J. Roy Vaughan
There are many honest hearts in the land without hope of eternal life. They are not mean characters, nor are they prejudiced toward the truth. They simply have not heard the gospel of Christ preached in simplicity and purity. The doctrines of men have not satisfied the yearnings of their hearts, and the gross inconsistencies of these doctrines have but added to their troubles.
One problem that troubles them is, “What church shall I join?” They have been brought up with but little Bible knowledge, but much tradition. They have been taught they should some day join a church. They intend to join a church some day.
There is another class of people, also without hope of life in the world to come, to whom this question is of little concern. Some of these people have already joined a church. Some joined a church to be with their wives, or the wife joined the church of her husband’s choice. Some join a church for the prestige that it lends them in society or in the business world. It may be they made their choices because they liked the preacher, or their friends were members of it. Some like to be members of a church that can boast a beautiful church building.
Of course, to the man who knows the Bible, all such reasons for church membership are absurd and ridiculous. If these reasons are good for being a member of one church, they are also good reasons for joining a dozen churches. Men sometimes join more than one lodge because one organization offers advantages that another does not, and in order to get all the good they offer to join several. Now, if there are advantages found in one church that are not found in another, why not join two or even several churches? There is really no reason why one should not join more than one church if he joins them for any or all of the above-named reasons.
The truth is the Bible does not talk about a man “joining the church.” The expression, “joining the church,” is not in the Bible, nor does it convey the scriptural idea. Leaving Bible names for Bible things and substituting names and phrases of men for these things has led into error. When we use the language found in the Bible, there is little danger of misunderstanding the truth. The Bible speaks of men “obeying the truth,” but we would not get the idea from that statement that a man has joined a denomination and that he did it merely to be with his wife. It takes one thing to put a man into a denomination and something else to make him a Christian. Denominationalism teaches men to be converted, and then go and “join the church of their choice”; but the Bible teaches that the same thing that makes a man a Christian also makes him a member of the church.
Peter wrote, “Seeing ye have purified your souls in your obedience to the truth unto unfeigned love of the brethren, love one another from the heart fervently” (1 Pet. 1:22 ASV). Paul said, “But thanks be to God, that, whereas ye were servants of sin, ye became obedient from the heart to that form of teaching whereunto ye were delivered; and being made free from sin, ye became servants of righteousness” (Rom. 6:17-18 ASV). This is the way the Bible speaks. Their souls were purified by obeying the truth and they were made free from sin when they obeyed the truth. Does the expression, “joining the church” express the same? Certainly not. Neither do men conclude from the above Bible language that one does not have to obey the gospel to be saved.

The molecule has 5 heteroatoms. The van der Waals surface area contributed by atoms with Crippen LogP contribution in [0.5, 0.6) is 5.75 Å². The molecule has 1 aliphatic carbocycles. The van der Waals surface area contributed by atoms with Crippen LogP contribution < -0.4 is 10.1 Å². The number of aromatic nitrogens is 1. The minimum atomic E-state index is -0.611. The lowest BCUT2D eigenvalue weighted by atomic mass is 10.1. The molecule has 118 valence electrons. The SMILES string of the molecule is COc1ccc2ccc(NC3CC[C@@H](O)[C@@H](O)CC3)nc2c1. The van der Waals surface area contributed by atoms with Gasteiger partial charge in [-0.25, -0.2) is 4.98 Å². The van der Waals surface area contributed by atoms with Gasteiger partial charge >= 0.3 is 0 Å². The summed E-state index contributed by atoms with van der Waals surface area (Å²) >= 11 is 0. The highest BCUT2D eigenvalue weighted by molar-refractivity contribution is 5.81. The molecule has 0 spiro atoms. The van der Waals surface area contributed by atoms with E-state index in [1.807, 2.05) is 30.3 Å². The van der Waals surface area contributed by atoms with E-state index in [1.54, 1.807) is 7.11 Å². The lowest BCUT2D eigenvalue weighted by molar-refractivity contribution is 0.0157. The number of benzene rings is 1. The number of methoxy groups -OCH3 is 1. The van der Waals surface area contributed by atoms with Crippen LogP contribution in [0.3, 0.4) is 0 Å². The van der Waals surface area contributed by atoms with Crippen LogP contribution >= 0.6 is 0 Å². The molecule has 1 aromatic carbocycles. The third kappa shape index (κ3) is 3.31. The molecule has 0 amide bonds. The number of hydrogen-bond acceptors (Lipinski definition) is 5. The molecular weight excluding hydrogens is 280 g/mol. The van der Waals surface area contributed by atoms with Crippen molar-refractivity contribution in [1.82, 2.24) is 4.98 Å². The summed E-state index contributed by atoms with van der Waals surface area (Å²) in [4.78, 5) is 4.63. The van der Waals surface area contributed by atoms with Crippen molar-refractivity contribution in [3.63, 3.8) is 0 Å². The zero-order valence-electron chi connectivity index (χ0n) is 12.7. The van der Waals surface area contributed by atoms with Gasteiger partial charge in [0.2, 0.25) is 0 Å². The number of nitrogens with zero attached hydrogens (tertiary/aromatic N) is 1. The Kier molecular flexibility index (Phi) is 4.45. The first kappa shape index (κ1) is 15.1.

Furthermore, Paul wrote that Jesus would render vengeance “to them that know not God, and to them that obey not the gospel of our Lord Jesus; who shall suffer punishment, even eternal destruction from the face of the Lord and from the glory of his might” (2 Thess. 1:8-9 ASV). Why talk about “joining the church”? When people are taught to obey the gospel, they will not worry about which church to join.
Again, the Bible speaks of the Lord adding the saved to the church. “And the Lord added to them [to the “church” KJV] day by day those that were saved.” (Acts 2:47 ASV). “And believers were the more added to the Lord, multitudes both of men and women” (Acts 5:14). “They then that received his word were baptized: and there were added unto them in that day about three thousand souls.” (Acts 2:41 ASV).
Does this sound like “joining the church”? The Lord does the adding, and He adds to the right church when men obey the gospel and are saved. This is why we know that all the saved are in the church. The Lord is not a partial Lord, nor is He negligent in His duty. It is His business to add the saved to the church, and He adds all the saved to the church.
In His conversation with Nicodemus, Jesus said, “Except a man be born of water and the Spirit, he cannot enter into the kingdom of God!” (John 3:5). Is one born again when he “joins a church”? According to denominationalism, one is converted, born again, then goes off and “joins the church of his choice.” But the Bible teaches that one is born again when he obeys the gospel.
Seeing ye have purified your souls in your obedience to the truth unto unfeigned love of the brethren, love one another from the heart fervently: having been begotten again, not of corruptible seed, but of incorruptible, through the word of God, which liveth and abideth (1 Pet. 1:22-23 ASV).
James wrote, “Of his own will he brought us forth by the word of truth, that we should be a kind of firstfruits of his creatures.” (Jas. 1:18 ASV).
Now, the church is the house of God—God’s family. Paul wrote concerning “how men ought to behave themselves in the house of God, which is the church of the living God…” (1 Tim. 3:14-15 ASV). The house of God is God’s family, and Paul called it the church. When one is born again through obedience to the truth, he is a child of God, a member of God’s family, the church. He did not join it, but was “born again.” All of God’s children are in His family, the church. All the saved are added to the church. They do not “join it.”